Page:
Next, we need to start the Docker image in such a way that it can access USB-connected devices. This will allow us to run checkm8 on the target device, and proceed up the boot chain all the way to Project Sandcastle. Note that this is currently only supported on Linux hosts. To start the container, simply do:
docker run --privileged -v /dev/bus/usb/:/dev/bus/usb/ -it core_image
You'll be dropped into a shell within the container -- running ls, you'll see a few directories containing the toolkit's source code, Makefiles, and other useful scripts. You'll first want to run source env.sh in order to set up the correct environment variables. We can then navigate to platforms/linux, which is the root directory for the toolkit's Linux environment. This directory also contains the source code for the iTimed attack program, located under platforms/linux/programs/iTimed. We'll be running this program later.
For now, though, first put the phone into DFU mode. For iPhone 7s, this can be accomplished by holding the power and volume-down buttons for 10 seconds. Then, let go of the power button but continue to hold the volume-down button for 10 more seconds.
Then, within the Docker image, cd platforms/linux and type make boot. The Makefile in this directory would typically also take care of building all dependencies (including kernels, libraries, userspace, etc) but since we downloaded the default image, this is already taken care of. Scanning the attached USB devices which we passed through to the Docker image, the toolkit will then attempt to exploit the attached iPhone using checkm8 and boot into Project Sandcastle Linux. If everything goes well, you should see the familiar checkra1n boot sequence, and soon after that you should see the Linux kernel boot log scrolling on by.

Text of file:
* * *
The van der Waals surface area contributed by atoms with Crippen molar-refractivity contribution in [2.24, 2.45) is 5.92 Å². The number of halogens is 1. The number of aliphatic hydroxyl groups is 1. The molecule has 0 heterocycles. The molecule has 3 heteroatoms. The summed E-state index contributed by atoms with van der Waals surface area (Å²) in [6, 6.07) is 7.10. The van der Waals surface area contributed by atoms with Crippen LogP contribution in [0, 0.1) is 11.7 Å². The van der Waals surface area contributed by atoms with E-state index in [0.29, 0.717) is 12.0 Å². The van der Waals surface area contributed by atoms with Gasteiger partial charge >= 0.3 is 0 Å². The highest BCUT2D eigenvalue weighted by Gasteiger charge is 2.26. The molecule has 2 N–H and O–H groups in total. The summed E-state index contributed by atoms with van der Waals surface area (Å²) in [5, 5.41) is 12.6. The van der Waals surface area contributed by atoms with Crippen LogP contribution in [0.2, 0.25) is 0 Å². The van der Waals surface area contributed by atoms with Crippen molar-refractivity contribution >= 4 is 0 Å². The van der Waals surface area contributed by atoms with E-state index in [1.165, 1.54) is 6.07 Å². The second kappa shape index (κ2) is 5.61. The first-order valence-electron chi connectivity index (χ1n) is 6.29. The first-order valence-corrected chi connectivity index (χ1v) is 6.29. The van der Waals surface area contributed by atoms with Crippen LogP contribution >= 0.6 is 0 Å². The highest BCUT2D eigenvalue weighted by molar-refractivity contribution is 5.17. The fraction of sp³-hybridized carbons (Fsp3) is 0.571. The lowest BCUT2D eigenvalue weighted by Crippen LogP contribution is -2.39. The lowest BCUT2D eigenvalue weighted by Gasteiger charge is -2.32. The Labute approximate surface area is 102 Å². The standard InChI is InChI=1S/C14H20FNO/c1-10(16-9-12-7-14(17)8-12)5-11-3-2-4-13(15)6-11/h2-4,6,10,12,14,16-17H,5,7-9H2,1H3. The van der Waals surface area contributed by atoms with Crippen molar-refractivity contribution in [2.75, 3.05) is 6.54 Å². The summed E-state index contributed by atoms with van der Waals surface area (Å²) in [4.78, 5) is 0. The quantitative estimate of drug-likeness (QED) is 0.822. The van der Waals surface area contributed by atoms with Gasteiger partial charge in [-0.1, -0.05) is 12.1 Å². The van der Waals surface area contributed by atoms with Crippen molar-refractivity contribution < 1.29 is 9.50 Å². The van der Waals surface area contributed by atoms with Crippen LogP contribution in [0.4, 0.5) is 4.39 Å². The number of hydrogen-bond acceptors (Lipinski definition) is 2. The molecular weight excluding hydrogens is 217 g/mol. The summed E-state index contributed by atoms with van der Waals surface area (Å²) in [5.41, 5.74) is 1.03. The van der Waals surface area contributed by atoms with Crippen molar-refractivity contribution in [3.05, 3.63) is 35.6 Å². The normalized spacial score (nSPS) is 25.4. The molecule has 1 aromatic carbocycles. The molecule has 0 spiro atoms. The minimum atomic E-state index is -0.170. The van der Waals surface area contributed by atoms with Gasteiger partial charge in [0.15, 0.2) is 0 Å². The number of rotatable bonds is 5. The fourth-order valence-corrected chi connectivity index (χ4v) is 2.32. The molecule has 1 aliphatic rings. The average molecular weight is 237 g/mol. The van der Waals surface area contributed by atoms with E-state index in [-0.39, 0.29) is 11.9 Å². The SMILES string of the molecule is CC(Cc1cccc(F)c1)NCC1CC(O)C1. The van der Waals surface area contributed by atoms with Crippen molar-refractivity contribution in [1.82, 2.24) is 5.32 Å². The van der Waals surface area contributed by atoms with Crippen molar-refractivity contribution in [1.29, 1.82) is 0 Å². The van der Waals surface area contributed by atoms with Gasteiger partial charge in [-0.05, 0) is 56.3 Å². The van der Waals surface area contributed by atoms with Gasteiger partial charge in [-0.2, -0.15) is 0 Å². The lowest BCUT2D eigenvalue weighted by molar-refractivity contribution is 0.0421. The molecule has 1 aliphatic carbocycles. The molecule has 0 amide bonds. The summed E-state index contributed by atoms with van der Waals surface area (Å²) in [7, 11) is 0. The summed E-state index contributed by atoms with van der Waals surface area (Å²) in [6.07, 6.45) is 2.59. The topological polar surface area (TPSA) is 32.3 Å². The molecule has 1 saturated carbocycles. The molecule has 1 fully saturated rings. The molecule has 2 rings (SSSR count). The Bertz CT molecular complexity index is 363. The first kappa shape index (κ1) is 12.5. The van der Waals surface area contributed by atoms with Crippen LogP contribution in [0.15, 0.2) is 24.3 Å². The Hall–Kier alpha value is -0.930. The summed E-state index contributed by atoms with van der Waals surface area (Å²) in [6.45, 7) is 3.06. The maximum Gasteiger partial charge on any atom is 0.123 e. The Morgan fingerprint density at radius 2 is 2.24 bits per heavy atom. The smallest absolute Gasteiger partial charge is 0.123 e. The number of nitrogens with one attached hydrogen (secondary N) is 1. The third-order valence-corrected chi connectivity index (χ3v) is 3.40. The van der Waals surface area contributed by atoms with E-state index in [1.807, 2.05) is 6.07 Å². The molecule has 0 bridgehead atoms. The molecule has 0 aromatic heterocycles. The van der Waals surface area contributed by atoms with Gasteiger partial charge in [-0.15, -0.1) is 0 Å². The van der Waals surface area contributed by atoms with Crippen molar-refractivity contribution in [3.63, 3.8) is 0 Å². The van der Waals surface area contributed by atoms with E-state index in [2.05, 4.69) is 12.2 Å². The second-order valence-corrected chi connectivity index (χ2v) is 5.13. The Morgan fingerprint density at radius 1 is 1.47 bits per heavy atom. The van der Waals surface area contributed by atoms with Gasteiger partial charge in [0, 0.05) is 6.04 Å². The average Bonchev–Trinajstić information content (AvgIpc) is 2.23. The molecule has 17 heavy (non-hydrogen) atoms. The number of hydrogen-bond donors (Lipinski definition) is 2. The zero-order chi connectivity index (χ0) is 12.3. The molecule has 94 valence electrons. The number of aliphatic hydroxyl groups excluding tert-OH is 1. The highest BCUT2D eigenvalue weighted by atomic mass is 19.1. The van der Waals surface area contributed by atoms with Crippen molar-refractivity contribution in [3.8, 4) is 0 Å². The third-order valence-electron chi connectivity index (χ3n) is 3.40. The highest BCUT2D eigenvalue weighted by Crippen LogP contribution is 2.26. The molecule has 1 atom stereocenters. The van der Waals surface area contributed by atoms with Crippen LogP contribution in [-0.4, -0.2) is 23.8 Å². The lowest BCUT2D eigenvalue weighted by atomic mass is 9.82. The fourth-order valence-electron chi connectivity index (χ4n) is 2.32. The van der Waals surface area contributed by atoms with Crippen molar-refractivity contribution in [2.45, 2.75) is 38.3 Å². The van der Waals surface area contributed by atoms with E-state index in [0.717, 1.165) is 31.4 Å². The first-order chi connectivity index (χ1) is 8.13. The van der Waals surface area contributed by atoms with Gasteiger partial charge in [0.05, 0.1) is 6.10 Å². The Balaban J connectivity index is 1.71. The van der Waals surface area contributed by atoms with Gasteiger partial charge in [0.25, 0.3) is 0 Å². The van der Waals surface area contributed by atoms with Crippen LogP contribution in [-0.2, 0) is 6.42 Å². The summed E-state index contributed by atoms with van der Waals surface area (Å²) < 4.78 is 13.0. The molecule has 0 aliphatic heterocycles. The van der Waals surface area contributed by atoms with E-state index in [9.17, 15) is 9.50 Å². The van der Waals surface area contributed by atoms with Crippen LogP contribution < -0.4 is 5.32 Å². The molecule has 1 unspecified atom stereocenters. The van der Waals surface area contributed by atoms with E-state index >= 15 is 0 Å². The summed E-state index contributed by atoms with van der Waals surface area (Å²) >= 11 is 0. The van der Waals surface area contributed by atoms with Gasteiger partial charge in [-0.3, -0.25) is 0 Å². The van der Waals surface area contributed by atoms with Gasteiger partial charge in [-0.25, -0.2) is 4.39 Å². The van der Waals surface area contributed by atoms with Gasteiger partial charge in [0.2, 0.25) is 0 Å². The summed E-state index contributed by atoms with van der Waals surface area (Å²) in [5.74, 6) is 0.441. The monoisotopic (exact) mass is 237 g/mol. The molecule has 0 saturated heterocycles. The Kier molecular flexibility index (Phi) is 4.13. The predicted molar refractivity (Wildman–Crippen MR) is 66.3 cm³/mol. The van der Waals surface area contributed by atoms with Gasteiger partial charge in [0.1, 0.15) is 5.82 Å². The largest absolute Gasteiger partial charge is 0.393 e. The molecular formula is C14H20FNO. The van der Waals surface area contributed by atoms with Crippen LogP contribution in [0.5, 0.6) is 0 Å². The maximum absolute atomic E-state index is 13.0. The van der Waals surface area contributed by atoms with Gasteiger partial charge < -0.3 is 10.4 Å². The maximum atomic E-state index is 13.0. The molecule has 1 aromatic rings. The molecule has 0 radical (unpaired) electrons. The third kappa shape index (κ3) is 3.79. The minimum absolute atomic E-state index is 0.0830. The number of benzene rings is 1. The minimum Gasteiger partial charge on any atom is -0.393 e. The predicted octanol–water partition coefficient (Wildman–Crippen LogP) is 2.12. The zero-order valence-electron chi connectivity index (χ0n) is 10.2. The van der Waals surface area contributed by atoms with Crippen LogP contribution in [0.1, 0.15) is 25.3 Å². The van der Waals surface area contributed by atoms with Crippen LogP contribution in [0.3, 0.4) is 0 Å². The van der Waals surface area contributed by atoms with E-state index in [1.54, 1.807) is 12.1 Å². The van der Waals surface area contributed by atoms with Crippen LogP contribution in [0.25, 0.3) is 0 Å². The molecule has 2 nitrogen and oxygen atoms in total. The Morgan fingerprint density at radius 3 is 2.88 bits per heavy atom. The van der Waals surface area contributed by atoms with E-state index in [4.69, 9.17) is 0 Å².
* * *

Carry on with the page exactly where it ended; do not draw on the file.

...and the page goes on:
The next step is setting up a connection to the Linux-iPhone, so that we can remotely log in and run our experiments. By far the easiest way to do this is through the USB gadget interface. If your computer has support for it (most do), a network interface should have been created as soon as the iPhone has finished booting Linux. On my system, the interface enp0s20f0u1u1 seems to be used. Then, you can simply add the correct ip address to this interface:
sudo ip addr add 172.16.1.2/24 dev enp0s20f0u1u1
and then log into the iPhone using ssh email@example.com using the default password alpine.
Running a simple SCA on an iPhone
Now that we have a full Linux system running on the iPhone, we can basically do whatever we want with the device’s hardware! For a simple proof of concept, we’ll be running the iTimed PRIME+PROBE cache attack. PRIME+PROBE attacks work by maliciously using a CPU’s cache as a communication channel between otherwise isolated programs. In the iTimed attack, we use PRIME+PROBE to steal secret cryptographic keys from OpenSSL’s AES implementation using the shared L1 cache as a timing channel. The full source code for the iTimed attack is available under platforms/linux/programs/iTimed -- simply navigate to this directory within the docker image and type make to build the program which is, by default, named aes_prime_probe. Then, copy the program to the iPhone:
scp aes_prime_probe firstname.lastname@example.org:~
and run it:
ssh email@example.com cpupower frequency-set -g userspace && cpupower frequency-set -f 275mhz ./aes_prime_probe